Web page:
U.S. Rep. Dennis Ross (FL-15) will introduce the Homeowners' Insurance Protection Act next week. This bill will create a federal catastrophe reinsurance program to back up federal reinsurance programs like that of the state of Florida.
"When a once-in-a-lifetime disaster strikes, whole communities are lost, and people want to begin to rebuild -- and they want to rebuild quickly," said Ross. "Unfortunately, rebuilding is further hampered when insurance costs skyrocket after these tragedies. This is what we saw in Florida after Hurricane Andrew hit in 1992, what the Midwest saw in Joplin after the tornadoes ripped up the land, and what we're seeing in New York and New Jersey in the aftermath of Hurricane Sandy. The Homeowners' Insurance Protection Act will provide a safety net to insurers and markets, allowing them to provide affordable insurance to homeowners, and allow Americans to rebuild."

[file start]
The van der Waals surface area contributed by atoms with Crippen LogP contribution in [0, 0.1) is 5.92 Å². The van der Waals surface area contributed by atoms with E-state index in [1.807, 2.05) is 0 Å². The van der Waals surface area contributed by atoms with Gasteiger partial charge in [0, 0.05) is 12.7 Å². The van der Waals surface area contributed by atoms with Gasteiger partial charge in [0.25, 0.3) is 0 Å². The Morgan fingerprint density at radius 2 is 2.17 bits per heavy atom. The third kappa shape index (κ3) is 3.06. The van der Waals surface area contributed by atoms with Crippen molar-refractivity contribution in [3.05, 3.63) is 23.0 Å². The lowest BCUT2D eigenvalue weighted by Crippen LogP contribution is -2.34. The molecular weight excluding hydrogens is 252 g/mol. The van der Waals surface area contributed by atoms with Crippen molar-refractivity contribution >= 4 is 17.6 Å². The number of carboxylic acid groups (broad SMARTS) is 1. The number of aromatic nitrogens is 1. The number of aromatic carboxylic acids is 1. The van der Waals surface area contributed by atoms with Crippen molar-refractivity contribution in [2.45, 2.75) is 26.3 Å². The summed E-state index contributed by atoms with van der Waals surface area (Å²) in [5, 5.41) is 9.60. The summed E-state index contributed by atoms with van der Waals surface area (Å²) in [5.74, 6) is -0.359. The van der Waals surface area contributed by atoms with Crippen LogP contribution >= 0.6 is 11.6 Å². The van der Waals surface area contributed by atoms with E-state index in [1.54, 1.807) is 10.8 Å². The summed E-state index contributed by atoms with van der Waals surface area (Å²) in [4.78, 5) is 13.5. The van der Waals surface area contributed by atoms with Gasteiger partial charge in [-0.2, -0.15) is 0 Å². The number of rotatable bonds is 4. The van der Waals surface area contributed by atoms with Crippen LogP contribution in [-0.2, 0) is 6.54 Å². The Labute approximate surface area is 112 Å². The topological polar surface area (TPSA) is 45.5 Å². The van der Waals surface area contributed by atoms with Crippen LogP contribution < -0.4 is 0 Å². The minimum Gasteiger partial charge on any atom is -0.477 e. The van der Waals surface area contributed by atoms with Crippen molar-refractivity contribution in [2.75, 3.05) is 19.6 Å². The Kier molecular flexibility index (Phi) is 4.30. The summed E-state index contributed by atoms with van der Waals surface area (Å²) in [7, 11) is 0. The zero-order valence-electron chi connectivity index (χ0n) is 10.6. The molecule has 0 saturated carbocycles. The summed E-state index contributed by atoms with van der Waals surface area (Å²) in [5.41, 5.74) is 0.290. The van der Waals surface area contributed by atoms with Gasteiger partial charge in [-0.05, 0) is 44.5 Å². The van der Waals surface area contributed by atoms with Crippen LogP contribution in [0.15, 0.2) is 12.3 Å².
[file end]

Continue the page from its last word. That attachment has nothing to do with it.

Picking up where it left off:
- The Homeowners' Insurance Protection Act establishes a federal fund to provide relief for catastrophic (once-in-200-year-storms or higher) losses caused by natural disasters.
- States that have established funds to cover catastrophic natural disasters on a smaller scale would have the option of buying reinsurance from the federal catastrophe fund. The provisions in the bill are not mandatory.
- Money in these funds would cover insured losses only. This is not a bailout, slush fund, or other funds set aside for future expenses.
- To participate, states are required to establish state reinsurance catastrophe funds, and payments from the federal catastrophe fund would be made directly to qualifying state funds, not insurers.
- Ross's bill contains many provisions that passed the House of Representatives in the 110th Congress under legislation introduced by former Reps. Ron Klein (FL-22) and Ginny Brown-Waite (FL-05).
- The bill number is H.R. 240.